Lear explains what happened with Goneril to Kent (who is still disguised as Cauis), and then sends Kent to deliver a letter to Regan. Assuring Lear that he will not sleep until he has delivered the message, Kent speeds off.
Kent continues to show exemplary loyalty to Lear (though he has to maintain the disguise of Caius in order to do so).
As he prepares to head for Regan's castle himself, Lear is teased by his Fool, who predicts that Regan will be as like Goneril as "a crab […] to a crab" (1.5.18). Meanwhile, Lear begins to rave, fearing that he will go mad at the "monster ingratitude" (1.5.39) that Goneril has shown him. As the Fool persists telling Lear "thou wouldst make a good Fool" (1.5.38), Lear begs: "Sweet heaven!/ Keep me in temper. I would not be mad!" (1.5.46).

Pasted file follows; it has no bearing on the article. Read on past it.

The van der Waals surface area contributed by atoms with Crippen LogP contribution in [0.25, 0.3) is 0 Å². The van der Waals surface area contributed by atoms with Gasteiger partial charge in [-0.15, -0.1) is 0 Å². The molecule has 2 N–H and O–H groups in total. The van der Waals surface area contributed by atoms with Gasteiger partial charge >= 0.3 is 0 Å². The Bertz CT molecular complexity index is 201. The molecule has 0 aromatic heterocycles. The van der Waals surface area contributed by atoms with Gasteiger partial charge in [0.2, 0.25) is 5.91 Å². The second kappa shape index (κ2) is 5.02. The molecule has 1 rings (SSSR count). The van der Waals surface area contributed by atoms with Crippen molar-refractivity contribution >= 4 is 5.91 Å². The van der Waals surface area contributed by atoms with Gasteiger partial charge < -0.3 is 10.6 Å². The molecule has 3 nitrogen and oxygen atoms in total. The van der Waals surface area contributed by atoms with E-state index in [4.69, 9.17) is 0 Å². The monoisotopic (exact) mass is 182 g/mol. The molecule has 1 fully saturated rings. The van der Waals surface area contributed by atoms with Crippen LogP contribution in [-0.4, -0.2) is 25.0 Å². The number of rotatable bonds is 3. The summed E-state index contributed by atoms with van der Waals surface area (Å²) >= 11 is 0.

The Fool also continues with the kinds of animal metaphors that Lear introduced in his curse of Goneril. Lear, meanwhile, having realizing that in giving up power he has lost his identity as king, calls out to the even higher power of heaven to help him, as he fears that in losing his identity he may fall into the chaos of madness.